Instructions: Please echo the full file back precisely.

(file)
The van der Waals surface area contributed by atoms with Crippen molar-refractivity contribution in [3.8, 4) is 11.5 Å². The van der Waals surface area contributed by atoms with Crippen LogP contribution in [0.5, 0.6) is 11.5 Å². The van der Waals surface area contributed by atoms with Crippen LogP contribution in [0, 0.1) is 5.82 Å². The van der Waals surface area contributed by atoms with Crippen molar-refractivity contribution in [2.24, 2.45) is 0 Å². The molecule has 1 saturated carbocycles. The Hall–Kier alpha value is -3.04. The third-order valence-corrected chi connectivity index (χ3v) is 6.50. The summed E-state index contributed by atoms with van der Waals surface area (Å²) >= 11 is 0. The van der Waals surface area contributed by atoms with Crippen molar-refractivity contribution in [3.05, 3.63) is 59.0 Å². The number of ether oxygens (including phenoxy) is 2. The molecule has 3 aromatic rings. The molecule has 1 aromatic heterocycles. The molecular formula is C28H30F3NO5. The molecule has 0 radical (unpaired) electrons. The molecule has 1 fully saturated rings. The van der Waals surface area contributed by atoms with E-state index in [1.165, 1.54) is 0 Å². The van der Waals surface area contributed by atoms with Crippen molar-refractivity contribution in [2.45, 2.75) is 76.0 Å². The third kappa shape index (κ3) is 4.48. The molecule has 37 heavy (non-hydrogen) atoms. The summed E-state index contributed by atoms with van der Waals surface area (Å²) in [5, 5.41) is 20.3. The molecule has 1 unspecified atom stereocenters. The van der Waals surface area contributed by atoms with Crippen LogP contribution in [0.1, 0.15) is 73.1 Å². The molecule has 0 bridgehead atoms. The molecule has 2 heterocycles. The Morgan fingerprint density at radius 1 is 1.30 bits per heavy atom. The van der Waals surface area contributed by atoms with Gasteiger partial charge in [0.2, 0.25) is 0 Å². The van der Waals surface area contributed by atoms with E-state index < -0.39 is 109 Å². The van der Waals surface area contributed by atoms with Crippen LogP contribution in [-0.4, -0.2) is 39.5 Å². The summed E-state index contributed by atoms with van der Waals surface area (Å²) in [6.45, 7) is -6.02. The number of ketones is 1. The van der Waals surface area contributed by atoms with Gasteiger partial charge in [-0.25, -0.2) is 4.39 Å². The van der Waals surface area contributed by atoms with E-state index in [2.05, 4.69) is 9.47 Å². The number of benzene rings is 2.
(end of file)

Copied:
The van der Waals surface area contributed by atoms with Crippen molar-refractivity contribution in [3.8, 4) is 11.5 Å². The van der Waals surface area contributed by atoms with Crippen LogP contribution in [0.5, 0.6) is 11.5 Å². The van der Waals surface area contributed by atoms with Crippen LogP contribution in [0, 0.1) is 5.82 Å². The van der Waals surface area contributed by atoms with Crippen molar-refractivity contribution in [2.24, 2.45) is 0 Å². The molecule has 1 saturated carbocycles. The Hall–Kier alpha value is -3.04. The third-order valence-corrected chi connectivity index (χ3v) is 6.50. The summed E-state index contributed by atoms with van der Waals surface area (Å²) >= 11 is 0. The van der Waals surface area contributed by atoms with Crippen molar-refractivity contribution in [3.05, 3.63) is 59.0 Å². The number of ether oxygens (including phenoxy) is 2. The molecule has 3 aromatic rings. The molecule has 1 aromatic heterocycles. The molecular formula is C28H30F3NO5. The molecule has 0 radical (unpaired) electrons. The molecule has 1 fully saturated rings. The van der Waals surface area contributed by atoms with E-state index in [1.165, 1.54) is 0 Å². The van der Waals surface area contributed by atoms with Crippen molar-refractivity contribution in [2.45, 2.75) is 76.0 Å². The third kappa shape index (κ3) is 4.48. The molecule has 37 heavy (non-hydrogen) atoms. The summed E-state index contributed by atoms with van der Waals surface area (Å²) in [5, 5.41) is 20.3. The molecule has 1 unspecified atom stereocenters. The van der Waals surface area contributed by atoms with Crippen LogP contribution in [0.1, 0.15) is 73.1 Å². The molecule has 0 bridgehead atoms. The molecule has 2 heterocycles. The Morgan fingerprint density at radius 1 is 1.30 bits per heavy atom. The van der Waals surface area contributed by atoms with Gasteiger partial charge in [0.2, 0.25) is 0 Å². The van der Waals surface area contributed by atoms with E-state index < -0.39 is 109 Å². The van der Waals surface area contributed by atoms with Crippen LogP contribution in [-0.4, -0.2) is 39.5 Å². The summed E-state index contributed by atoms with van der Waals surface area (Å²) in [6.45, 7) is -6.02. The number of ketones is 1. The van der Waals surface area contributed by atoms with Gasteiger partial charge in [-0.25, -0.2) is 4.39 Å². The van der Waals surface area contributed by atoms with E-state index in [2.05, 4.69) is 9.47 Å². The number of benzene rings is 2.